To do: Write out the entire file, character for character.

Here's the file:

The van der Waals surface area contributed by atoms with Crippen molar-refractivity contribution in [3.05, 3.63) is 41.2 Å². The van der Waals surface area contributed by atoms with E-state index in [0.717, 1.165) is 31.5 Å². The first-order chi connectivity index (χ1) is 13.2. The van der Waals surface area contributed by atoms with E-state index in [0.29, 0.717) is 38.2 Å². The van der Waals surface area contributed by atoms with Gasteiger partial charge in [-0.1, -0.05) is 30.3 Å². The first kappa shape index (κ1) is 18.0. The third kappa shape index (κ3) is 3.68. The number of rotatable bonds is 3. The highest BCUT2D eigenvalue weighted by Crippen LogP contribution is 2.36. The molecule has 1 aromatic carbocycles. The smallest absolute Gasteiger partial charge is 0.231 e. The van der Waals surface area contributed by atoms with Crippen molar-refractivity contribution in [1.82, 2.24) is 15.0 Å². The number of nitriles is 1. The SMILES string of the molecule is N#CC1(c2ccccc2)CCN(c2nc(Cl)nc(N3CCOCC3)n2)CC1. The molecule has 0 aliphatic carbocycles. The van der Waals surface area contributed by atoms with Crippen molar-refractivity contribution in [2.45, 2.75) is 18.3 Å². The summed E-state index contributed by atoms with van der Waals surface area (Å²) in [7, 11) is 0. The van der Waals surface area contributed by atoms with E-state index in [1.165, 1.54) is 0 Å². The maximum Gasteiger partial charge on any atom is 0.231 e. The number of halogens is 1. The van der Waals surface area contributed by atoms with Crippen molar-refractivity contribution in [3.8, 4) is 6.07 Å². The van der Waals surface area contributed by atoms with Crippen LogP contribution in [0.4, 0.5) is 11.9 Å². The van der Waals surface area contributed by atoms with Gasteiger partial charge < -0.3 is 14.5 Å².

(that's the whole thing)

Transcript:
The van der Waals surface area contributed by atoms with Crippen molar-refractivity contribution in [3.05, 3.63) is 41.2 Å². The van der Waals surface area contributed by atoms with E-state index in [0.717, 1.165) is 31.5 Å². The first-order chi connectivity index (χ1) is 13.2. The van der Waals surface area contributed by atoms with E-state index in [0.29, 0.717) is 38.2 Å². The van der Waals surface area contributed by atoms with Gasteiger partial charge in [-0.1, -0.05) is 30.3 Å². The first kappa shape index (κ1) is 18.0. The third kappa shape index (κ3) is 3.68. The number of rotatable bonds is 3. The highest BCUT2D eigenvalue weighted by Crippen LogP contribution is 2.36. The molecule has 1 aromatic carbocycles. The smallest absolute Gasteiger partial charge is 0.231 e. The van der Waals surface area contributed by atoms with Crippen molar-refractivity contribution in [1.82, 2.24) is 15.0 Å². The number of nitriles is 1. The SMILES string of the molecule is N#CC1(c2ccccc2)CCN(c2nc(Cl)nc(N3CCOCC3)n2)CC1. The molecule has 0 aliphatic carbocycles. The van der Waals surface area contributed by atoms with Crippen molar-refractivity contribution in [2.45, 2.75) is 18.3 Å². The summed E-state index contributed by atoms with van der Waals surface area (Å²) in [7, 11) is 0. The van der Waals surface area contributed by atoms with E-state index in [1.165, 1.54) is 0 Å². The maximum Gasteiger partial charge on any atom is 0.231 e. The number of halogens is 1. The van der Waals surface area contributed by atoms with Crippen molar-refractivity contribution in [3.8, 4) is 6.07 Å². The van der Waals surface area contributed by atoms with Crippen LogP contribution in [0.4, 0.5) is 11.9 Å². The van der Waals surface area contributed by atoms with Gasteiger partial charge < -0.3 is 14.5 Å².